A trenchant account of Leninism from a giant of Marxist philosophy.
Out of the chaos following Lenin’s death and the mounting fury against Lukács and his freshly penned History and Class Consciousness (1923), this book bears an assessment of Lenin as “the only theoretical equal to Marx.” Lukács shows, with unprecedented clarity, how Lenin’s historical interventions — from his vanguard politics and repurposing of the state to his detection of a new, imperialist stage of capitalism — advanced the conjunction of theory and practice, class consciousness and class struggle. A postscript from 1967 reflects on how this picture of Lenin, which both shattered failed Marxism and preserved certain prejudices of its day, became even more inspirational after the oppressions of Stalin. Lukács’s study remains indispensable to an understanding of the contemporary significance of Lenin’s life and work.
In the above video, Andrew Feenberg discusses his new book The Philosophy of Praxis: Marx, Lukács and the Frankfurt School. The talk was held at the Vancouver Institute for Social Research on 27 October, 2014. Within Feenberg covers a range of issues, from Lukács’ theory of reification to technology, crisis capitalism, and contemporary social movements.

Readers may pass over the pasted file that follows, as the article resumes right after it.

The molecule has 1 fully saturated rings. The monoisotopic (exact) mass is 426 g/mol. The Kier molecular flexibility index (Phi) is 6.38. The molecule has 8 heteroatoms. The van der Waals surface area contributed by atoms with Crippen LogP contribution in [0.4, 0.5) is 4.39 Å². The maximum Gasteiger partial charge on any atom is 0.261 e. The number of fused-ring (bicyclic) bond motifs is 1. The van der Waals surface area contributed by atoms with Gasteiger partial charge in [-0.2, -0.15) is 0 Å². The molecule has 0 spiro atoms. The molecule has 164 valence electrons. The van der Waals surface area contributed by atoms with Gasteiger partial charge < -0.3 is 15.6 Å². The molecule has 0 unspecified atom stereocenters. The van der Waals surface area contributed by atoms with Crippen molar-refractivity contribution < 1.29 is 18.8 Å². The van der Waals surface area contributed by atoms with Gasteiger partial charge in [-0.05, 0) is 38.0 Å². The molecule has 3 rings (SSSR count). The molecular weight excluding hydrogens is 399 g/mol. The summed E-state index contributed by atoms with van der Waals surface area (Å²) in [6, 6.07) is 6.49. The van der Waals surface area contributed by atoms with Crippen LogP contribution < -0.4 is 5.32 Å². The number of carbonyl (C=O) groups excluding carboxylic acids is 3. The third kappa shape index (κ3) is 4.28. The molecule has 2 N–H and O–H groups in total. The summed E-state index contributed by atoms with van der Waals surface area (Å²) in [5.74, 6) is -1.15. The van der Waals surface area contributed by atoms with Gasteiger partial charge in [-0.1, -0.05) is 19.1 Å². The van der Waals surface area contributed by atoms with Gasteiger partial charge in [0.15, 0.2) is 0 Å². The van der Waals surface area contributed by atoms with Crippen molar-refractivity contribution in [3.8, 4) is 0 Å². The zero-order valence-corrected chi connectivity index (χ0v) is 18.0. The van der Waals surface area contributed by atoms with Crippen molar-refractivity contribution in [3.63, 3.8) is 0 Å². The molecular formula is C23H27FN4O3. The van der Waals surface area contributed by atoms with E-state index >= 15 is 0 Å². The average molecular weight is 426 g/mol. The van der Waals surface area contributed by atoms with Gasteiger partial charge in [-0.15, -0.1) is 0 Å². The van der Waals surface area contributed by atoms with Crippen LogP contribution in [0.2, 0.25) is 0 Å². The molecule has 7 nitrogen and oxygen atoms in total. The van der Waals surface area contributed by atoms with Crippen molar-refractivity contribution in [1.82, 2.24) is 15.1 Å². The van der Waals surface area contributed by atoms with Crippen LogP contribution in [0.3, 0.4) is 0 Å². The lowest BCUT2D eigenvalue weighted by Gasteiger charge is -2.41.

Originally published as Lukács, Marx and the Sources of Critical Theory (1981), The Philosophy of Praxis represents a substantial revision of Feenberg's earlier text. Chris Cutrone reviews the revised text here. The introduction to Feenberg's updated work is excerpted below.
The Philosophy of Praxisis available directly through the Verso website, with a 30% discount and postage and an ebook included free.